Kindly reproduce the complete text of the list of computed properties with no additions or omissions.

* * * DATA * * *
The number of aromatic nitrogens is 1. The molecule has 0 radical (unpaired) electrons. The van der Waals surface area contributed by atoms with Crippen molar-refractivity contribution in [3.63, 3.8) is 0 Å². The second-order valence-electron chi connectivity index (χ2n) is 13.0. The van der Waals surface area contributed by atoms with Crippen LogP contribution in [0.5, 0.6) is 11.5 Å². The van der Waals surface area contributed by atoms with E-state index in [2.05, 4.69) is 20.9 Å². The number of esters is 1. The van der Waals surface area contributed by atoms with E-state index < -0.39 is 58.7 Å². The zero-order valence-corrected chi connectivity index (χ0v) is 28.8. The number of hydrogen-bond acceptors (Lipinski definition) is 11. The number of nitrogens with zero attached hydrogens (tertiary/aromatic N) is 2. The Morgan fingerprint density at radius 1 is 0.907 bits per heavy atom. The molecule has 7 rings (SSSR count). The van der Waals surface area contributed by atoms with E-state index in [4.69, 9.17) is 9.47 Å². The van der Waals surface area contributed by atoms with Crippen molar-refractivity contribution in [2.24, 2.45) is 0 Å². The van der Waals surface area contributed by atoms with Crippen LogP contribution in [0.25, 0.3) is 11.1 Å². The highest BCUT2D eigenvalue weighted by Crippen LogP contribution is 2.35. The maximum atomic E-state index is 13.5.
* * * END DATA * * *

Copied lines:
The number of aromatic nitrogens is 1. The molecule has 0 radical (unpaired) electrons. The van der Waals surface area contributed by atoms with Crippen molar-refractivity contribution in [3.63, 3.8) is 0 Å². The second-order valence-electron chi connectivity index (χ2n) is 13.0. The van der Waals surface area contributed by atoms with Crippen LogP contribution in [0.5, 0.6) is 11.5 Å². The van der Waals surface area contributed by atoms with E-state index in [2.05, 4.69) is 20.9 Å². The number of esters is 1. The van der Waals surface area contributed by atoms with E-state index < -0.39 is 58.7 Å². The zero-order valence-corrected chi connectivity index (χ0v) is 28.8. The number of hydrogen-bond acceptors (Lipinski definition) is 11. The number of nitrogens with zero attached hydrogens (tertiary/aromatic N) is 2. The Morgan fingerprint density at radius 1 is 0.907 bits per heavy atom. The molecule has 7 rings (SSSR count). The van der Waals surface area contributed by atoms with E-state index in [4.69, 9.17) is 9.47 Å². The van der Waals surface area contributed by atoms with Crippen molar-refractivity contribution in [2.24, 2.45) is 0 Å². The van der Waals surface area contributed by atoms with Crippen LogP contribution in [0.25, 0.3) is 11.1 Å². The highest BCUT2D eigenvalue weighted by Crippen LogP contribution is 2.35. The maximum atomic E-state index is 13.5.